Employers missing out by not communicating employee benefits before recruitment

Only 22% of employers communicate their employee benefits offering before day one of employment, such as in an offer letter; and only 18% communicate the offering before recruitment, for instance in a job advertisement, shows research from GRiD.

When a remuneration package is a visible differentiator and often a reason for choosing to work for a company, GRiD says that many companies are missing a trick by not promoting them more prominently to potential hires and new starters. This is particularly relevant during the popular job-search month of January and extremely pertinent given that, from April 2020, employers must give employees access to a written statement of various particulars of their employment on day 1 of employment or before.

Katharine Moxham, spokesperson for GRiD, said: ‘Employee benefits demonstrate a company cares for its staff, wants to protect them and has taken the trouble to find ways to support them – plenty of reasons for wanting to work for a company. There’s little point in having them if staff don’t know they exist, and they’re certainly not working as hard as they could be for a company if they’re not being promoted as a reason to join.’

Promoting employee benefits at the earliest opportunity is good business practice, and can help ongoing communications to have more impact. Yet many employers are still not doing as much as they could be when it comes to communicating benefits, even once staff have joined.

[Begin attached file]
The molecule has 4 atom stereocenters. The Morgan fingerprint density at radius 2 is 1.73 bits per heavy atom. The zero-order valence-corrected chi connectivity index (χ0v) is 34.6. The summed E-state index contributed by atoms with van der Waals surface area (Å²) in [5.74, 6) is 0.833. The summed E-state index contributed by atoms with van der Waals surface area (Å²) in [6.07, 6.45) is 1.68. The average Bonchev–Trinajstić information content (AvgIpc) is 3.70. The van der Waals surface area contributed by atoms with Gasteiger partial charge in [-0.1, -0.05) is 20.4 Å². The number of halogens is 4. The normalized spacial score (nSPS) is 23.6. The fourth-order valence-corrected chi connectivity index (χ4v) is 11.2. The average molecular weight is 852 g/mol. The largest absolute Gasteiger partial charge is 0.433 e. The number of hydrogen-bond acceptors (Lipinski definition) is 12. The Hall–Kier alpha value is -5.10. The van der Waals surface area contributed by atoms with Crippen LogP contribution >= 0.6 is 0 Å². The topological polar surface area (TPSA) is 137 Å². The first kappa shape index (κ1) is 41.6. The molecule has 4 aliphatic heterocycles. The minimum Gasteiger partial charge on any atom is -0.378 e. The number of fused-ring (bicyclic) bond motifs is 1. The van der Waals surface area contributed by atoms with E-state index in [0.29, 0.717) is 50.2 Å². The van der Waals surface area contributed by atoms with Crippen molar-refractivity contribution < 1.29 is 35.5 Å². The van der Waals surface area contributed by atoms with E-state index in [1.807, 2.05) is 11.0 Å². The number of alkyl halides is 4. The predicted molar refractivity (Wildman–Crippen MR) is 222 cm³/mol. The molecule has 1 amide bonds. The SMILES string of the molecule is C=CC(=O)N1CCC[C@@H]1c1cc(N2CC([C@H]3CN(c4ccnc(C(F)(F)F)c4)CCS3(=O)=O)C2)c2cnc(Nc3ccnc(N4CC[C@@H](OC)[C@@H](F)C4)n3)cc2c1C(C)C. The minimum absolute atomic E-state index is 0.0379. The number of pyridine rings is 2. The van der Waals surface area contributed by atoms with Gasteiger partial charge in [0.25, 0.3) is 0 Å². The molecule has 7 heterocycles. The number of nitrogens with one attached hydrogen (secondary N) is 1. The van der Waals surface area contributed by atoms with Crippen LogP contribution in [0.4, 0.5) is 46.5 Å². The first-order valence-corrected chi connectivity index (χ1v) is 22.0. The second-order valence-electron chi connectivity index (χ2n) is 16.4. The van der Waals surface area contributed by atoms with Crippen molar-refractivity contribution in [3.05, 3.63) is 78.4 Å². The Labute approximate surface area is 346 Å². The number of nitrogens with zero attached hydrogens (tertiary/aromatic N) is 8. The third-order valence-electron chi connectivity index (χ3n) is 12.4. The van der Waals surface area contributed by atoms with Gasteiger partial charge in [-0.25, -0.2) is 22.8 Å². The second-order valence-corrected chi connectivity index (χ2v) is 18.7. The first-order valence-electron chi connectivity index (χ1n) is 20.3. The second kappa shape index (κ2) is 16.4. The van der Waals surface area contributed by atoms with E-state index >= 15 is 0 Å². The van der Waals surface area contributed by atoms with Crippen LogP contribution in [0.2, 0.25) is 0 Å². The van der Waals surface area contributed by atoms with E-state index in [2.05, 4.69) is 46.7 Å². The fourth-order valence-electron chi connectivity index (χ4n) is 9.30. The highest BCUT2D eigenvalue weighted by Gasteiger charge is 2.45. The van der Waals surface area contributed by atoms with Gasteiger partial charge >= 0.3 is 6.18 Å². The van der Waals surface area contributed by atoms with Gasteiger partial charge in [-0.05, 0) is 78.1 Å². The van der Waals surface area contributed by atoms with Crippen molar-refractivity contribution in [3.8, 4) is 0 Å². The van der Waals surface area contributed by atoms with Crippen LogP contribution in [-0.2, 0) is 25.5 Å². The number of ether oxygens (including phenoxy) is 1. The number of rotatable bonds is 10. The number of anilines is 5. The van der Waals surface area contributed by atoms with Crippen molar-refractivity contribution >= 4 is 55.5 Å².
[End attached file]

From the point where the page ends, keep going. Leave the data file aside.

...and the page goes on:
How employers communicate their employee benefits to staff:

  • 31% in a staff welcome pack
  • 28% via email
  • 25% in a staff handbook
  • 22% before day one of employment/in offer letter
  • 19% on staff noticeboard
  • 18% before recruitment, eg in job advertisements
  • 17% via company intranet
  • 11% at staff benefit fairs
  • 11% total reward statements
  • 11% post to employees’ home addresses
  • 10% via benefit platform/via apps

Investing in employee benefits can be intensive in terms of resource, cost and time, but that can all be wasted if staff don’t know about them. Designing an appropriate style and utilising a mixture of approaches to best fit each employers’ specific needs should be considered, both before and after recruitment.

Different methods of communication will resonate with different employees, so using a mix has maximum impact. Some employees will read a staff welcome pack cover to cover, some will be expert in navigating the benefits pages on their company intranet and for some, benefits are only brought to life when they can talk them through with a professional during a presentation. So utilising as many methods as possible has the best chance of engaging as many staff as possible. ** Value for employers** Benefits can only be utilised if employees know they exist and understand what they can offer. And that’s when employers get most value too. Generally with employee benefits, the better the understanding, the better the potential outcome. That starts with communication, and it needs to start early, ideally before recruitment.

As Moxham explains: ‘For instance, with group risk products (employer-sponsored life assurance, income protection, critical illness) during 2018, our industry helped 5,595 employees back to work after a period of sick leave; and there were a total of 75,446 interactions with the additional help and support provided for staff via group risk policies – all funded by the provider. This is a perfect demonstration of the value both the employee and employer get from benefits when they’re understood, and that starts with communication.’

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